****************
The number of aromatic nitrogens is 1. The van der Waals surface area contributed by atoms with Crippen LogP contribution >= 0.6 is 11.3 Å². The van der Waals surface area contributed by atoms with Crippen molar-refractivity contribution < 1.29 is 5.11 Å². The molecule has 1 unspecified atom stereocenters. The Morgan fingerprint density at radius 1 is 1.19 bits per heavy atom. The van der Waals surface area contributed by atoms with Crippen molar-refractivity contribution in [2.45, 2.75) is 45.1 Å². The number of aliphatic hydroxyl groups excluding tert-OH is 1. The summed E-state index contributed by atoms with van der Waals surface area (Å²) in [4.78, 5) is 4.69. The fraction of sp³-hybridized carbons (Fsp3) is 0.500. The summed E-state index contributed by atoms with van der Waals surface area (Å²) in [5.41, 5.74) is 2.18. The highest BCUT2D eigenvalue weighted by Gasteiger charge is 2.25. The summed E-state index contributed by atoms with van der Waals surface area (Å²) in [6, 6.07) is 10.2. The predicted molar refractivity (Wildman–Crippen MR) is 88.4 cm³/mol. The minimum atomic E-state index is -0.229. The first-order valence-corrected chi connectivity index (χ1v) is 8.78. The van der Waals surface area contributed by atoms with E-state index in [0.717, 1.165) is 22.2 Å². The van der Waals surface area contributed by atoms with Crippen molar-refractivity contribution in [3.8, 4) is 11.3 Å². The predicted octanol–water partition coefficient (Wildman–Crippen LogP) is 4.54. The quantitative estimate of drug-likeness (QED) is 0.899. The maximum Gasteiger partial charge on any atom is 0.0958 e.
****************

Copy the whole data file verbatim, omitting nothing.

The number of aromatic nitrogens is 1. The van der Waals surface area contributed by atoms with Crippen LogP contribution >= 0.6 is 11.3 Å². The van der Waals surface area contributed by atoms with Crippen molar-refractivity contribution < 1.29 is 5.11 Å². The molecule has 1 unspecified atom stereocenters. The Morgan fingerprint density at radius 1 is 1.19 bits per heavy atom. The van der Waals surface area contributed by atoms with Crippen molar-refractivity contribution in [2.45, 2.75) is 45.1 Å². The number of aliphatic hydroxyl groups excluding tert-OH is 1. The summed E-state index contributed by atoms with van der Waals surface area (Å²) in [4.78, 5) is 4.69. The fraction of sp³-hybridized carbons (Fsp3) is 0.500. The summed E-state index contributed by atoms with van der Waals surface area (Å²) in [5.41, 5.74) is 2.18. The highest BCUT2D eigenvalue weighted by Gasteiger charge is 2.25. The summed E-state index contributed by atoms with van der Waals surface area (Å²) in [6, 6.07) is 10.2. The predicted molar refractivity (Wildman–Crippen MR) is 88.4 cm³/mol. The minimum atomic E-state index is -0.229. The first-order valence-corrected chi connectivity index (χ1v) is 8.78. The van der Waals surface area contributed by atoms with E-state index in [0.717, 1.165) is 22.2 Å². The van der Waals surface area contributed by atoms with Crippen molar-refractivity contribution in [3.8, 4) is 11.3 Å². The predicted octanol–water partition coefficient (Wildman–Crippen LogP) is 4.54. The quantitative estimate of drug-likeness (QED) is 0.899. The maximum Gasteiger partial charge on any atom is 0.0958 e.